Earlier: My Mask And Me

Stagger Your Boozing

Top pic: BBC Recipes

Brendan Howlin (centre) with colleagues following the announcement of his resignation as Labour Party leader this evening



Labour’s Brendan Howlin to resign as party leader (Newstalk)

Sam Boal/Rollingnews




Last night.

Labour leader Brendan Howlin told RTÉ’s Bryan Dobson that Labour would not go into Government with Sinn Féin.

It followed reports that he said he would be “happy to sit down” with Sinn Féin and discuss working in government as part of an alliance of left-wing parties on Monday night.

Mr Howlin and Mr Dobson had this exchange:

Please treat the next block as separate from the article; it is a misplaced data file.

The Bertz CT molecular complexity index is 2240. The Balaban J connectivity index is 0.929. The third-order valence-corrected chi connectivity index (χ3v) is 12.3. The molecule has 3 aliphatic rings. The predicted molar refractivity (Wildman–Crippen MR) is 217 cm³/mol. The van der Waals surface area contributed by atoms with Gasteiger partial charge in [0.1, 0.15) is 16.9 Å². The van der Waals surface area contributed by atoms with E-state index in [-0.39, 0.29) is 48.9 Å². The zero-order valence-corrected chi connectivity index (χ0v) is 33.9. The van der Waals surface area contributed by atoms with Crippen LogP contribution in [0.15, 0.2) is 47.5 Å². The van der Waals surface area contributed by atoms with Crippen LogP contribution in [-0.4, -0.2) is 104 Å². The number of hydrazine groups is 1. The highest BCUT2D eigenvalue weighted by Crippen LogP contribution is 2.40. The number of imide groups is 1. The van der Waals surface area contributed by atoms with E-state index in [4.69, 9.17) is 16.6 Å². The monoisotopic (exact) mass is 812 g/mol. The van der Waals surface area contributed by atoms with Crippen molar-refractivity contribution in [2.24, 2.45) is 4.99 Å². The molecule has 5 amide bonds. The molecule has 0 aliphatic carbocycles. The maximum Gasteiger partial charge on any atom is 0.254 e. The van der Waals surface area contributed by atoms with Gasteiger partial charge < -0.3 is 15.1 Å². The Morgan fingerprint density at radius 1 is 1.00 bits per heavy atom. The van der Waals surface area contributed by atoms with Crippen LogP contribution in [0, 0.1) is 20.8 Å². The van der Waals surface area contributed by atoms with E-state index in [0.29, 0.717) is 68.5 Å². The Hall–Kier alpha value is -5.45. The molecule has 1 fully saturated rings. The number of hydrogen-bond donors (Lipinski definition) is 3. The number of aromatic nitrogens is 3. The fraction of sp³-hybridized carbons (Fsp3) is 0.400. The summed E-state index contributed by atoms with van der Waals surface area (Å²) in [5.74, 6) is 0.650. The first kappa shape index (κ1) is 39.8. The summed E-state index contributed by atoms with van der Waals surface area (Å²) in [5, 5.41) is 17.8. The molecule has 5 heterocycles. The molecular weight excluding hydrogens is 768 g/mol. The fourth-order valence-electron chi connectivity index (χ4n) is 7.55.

Brendan Howlin: “From the Labour Party’s perspective, I’ve made it clear, we’ve real difficulties with Sinn Féin. Fundamental issues of trust and governments can’t be formed unless you have trust.

“So I was asked would we sit down with ehh…”

Bryan Dobson: “So what’s the answer to the question. Will you go into Government with Sinn Féin or not?”

Howlin: “I, I…I would not see the Labour Party being involved in any arrangement with Sinn Féin but if people want to, if they want to talk to us after the election, I said that we’d sit down, as a sort of a trade union official, and talk to everyone.”

Dobson: “But to no purpose, because you wouldn’t go into Government with them?”

Howlin: “Well it depends, I think…”

Dobson: “I mean, are you trying to have it both ways?”

Howlin: “No, no, no…absolutely not.”

Dobson: “Sounds like you are.”

Howlin: “Well there you are. I think that it’s very clear. I’ve made it crystal clear right now.”